Interest in wireless networking technology has been increasing over the last decade.
To cope with the demand, network design has been focusing on increasing the throughput,
at the cost of increaed energy expenditure. One of themajor challenges for current
wireless networks is offering the required performance while keeping the energy consumption
low by adapting the system configuration to the varying environment and
application constraints. This is a challenging task that requires a global approach considering
both the application and the hardware characteristics. Also, both performance
and energy are affected by the networking protocols and the behavior of other users.
In this doctoral thesis, a framework is derived to jointly optimize energy and performance
for a subset of relevant networking scenarios in which nodes interact. Methods
are given to take into account complex hardware, and how to optimize energy versus
performancewith that hardware under specific application and networking constraints.
Next, the framework is instantiated in two relevant and practical contexts for wireless
networking and contributions are brought to both of these contexts.
First, an 802.11a Wireless Local Area Network is considered. A Methodology for
Energy-Efficient Resource Alocations (MEERA) is derived to optimize the energy for
a centrally controlled network with delay and loss sensitive video traffic. By means
of effective run-time adaptation, MEERA outperforms state-of-the-art energy management.
MEERA is also implemented succesfully to control a real HIPERLAN/2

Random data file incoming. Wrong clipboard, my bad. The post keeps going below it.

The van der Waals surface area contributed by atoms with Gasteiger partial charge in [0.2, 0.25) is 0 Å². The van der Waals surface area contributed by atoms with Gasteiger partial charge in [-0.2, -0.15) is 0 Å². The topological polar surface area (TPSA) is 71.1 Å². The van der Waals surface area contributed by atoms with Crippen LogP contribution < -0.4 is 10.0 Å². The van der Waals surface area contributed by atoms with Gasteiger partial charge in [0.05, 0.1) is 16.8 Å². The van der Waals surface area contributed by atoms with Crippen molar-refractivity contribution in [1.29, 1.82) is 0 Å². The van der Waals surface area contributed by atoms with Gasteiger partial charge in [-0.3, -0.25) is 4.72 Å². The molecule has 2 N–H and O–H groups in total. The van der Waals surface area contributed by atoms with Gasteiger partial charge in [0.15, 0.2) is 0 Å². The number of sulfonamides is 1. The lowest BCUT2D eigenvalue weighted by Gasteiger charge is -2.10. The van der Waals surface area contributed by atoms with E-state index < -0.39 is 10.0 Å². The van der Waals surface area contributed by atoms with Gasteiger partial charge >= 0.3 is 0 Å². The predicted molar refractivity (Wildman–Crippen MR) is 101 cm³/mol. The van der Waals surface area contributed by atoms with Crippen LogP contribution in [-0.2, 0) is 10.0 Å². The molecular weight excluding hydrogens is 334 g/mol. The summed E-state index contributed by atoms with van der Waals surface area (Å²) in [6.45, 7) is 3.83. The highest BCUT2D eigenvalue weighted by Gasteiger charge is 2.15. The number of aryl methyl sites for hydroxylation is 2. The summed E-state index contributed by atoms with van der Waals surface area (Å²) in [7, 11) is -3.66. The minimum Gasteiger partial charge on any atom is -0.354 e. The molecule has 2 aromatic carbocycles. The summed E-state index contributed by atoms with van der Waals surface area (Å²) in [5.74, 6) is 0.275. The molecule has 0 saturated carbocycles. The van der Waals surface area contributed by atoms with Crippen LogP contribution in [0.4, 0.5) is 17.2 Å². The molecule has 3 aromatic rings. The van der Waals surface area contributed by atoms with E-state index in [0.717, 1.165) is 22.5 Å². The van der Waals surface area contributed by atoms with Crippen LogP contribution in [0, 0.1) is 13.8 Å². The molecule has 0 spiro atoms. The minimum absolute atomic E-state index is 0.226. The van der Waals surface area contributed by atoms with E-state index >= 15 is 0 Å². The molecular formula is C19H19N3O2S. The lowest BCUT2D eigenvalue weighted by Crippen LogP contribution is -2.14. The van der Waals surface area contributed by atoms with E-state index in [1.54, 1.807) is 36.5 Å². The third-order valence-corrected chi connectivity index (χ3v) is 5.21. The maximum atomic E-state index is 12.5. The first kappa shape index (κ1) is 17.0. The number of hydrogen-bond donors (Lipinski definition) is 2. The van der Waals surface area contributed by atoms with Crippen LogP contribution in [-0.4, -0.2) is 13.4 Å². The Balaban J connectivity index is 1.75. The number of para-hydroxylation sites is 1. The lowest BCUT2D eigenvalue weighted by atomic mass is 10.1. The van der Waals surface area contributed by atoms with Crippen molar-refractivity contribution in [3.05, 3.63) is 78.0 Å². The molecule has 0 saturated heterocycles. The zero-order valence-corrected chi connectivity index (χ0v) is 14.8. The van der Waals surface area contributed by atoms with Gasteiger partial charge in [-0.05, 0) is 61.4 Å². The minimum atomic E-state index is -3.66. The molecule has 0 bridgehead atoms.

system. Next, a solution is derived to optimize performance and energy in a network
where nodes locally choose their configurations and channel access. It is shown that
local energy management on top of 802.11 results in a Tragedy of the Commons. We
then propose a fully distributed solution based on Shortest Job First scheduling that
effectively optimizes the performance or energy depending on local preferences.
Second, we instantiate the framework for the very different IEEE 802.15.4 context
of low-rate and low-power sensors. The MEERA approach can easily be adopted
for clustered sensor networks, if the constraints and system models are replaced to
represent the new design goals. For the distributed channel access, we note that the
802.15.4 is very different then 802.11, and we propose a newMarkovmodel that mimics
this behavior. With the model, we show that distributed energy and performance
optimization for 802.15.4 results in an acceptable equilibrium.
Finally, we contributed to the field of cognitive radio to evaluate the framework for
the design of this disruptive technology.